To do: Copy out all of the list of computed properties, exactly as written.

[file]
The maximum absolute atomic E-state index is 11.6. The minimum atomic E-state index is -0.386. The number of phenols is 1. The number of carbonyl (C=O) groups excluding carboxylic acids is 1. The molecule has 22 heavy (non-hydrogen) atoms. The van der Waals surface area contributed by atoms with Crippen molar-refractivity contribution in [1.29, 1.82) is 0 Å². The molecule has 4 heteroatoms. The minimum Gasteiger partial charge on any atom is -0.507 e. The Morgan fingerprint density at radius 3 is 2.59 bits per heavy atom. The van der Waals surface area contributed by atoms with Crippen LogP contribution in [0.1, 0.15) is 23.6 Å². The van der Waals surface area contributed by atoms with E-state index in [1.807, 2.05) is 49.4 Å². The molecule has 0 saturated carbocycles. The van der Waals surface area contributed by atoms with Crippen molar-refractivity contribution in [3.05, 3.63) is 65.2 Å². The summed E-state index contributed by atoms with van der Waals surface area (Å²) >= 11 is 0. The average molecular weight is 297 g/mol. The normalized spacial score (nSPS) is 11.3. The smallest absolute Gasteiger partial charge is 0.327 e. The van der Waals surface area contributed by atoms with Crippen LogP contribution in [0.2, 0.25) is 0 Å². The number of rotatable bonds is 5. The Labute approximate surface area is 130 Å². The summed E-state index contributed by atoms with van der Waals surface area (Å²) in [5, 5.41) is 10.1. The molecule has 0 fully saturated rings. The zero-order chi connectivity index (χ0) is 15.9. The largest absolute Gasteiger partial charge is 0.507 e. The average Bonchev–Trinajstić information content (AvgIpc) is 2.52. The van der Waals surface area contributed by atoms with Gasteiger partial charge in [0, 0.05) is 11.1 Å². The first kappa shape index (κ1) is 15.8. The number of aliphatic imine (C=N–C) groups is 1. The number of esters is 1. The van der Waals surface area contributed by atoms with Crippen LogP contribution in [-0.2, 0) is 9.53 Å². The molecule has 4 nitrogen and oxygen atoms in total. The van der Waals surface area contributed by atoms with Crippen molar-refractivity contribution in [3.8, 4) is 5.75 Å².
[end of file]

The maximum absolute atomic E-state index is 11.6. The minimum atomic E-state index is -0.386. The number of phenols is 1. The number of carbonyl (C=O) groups excluding carboxylic acids is 1. The molecule has 22 heavy (non-hydrogen) atoms. The van der Waals surface area contributed by atoms with Crippen molar-refractivity contribution in [1.29, 1.82) is 0 Å². The molecule has 4 heteroatoms. The minimum Gasteiger partial charge on any atom is -0.507 e. The Morgan fingerprint density at radius 3 is 2.59 bits per heavy atom. The van der Waals surface area contributed by atoms with Crippen LogP contribution in [0.1, 0.15) is 23.6 Å². The van der Waals surface area contributed by atoms with E-state index in [1.807, 2.05) is 49.4 Å². The molecule has 0 saturated carbocycles. The van der Waals surface area contributed by atoms with Crippen molar-refractivity contribution in [3.05, 3.63) is 65.2 Å². The summed E-state index contributed by atoms with van der Waals surface area (Å²) >= 11 is 0. The average molecular weight is 297 g/mol. The normalized spacial score (nSPS) is 11.3. The smallest absolute Gasteiger partial charge is 0.327 e. The van der Waals surface area contributed by atoms with Crippen LogP contribution in [0.2, 0.25) is 0 Å². The number of rotatable bonds is 5. The Labute approximate surface area is 130 Å². The summed E-state index contributed by atoms with van der Waals surface area (Å²) in [5, 5.41) is 10.1. The molecule has 0 fully saturated rings. The zero-order chi connectivity index (χ0) is 15.9. The largest absolute Gasteiger partial charge is 0.507 e. The average Bonchev–Trinajstić information content (AvgIpc) is 2.52. The van der Waals surface area contributed by atoms with Gasteiger partial charge in [0, 0.05) is 11.1 Å². The first kappa shape index (κ1) is 15.8. The number of aliphatic imine (C=N–C) groups is 1. The number of esters is 1. The van der Waals surface area contributed by atoms with Crippen LogP contribution in [-0.2, 0) is 9.53 Å². The molecule has 4 nitrogen and oxygen atoms in total. The van der Waals surface area contributed by atoms with Crippen molar-refractivity contribution in [3.8, 4) is 5.75 Å².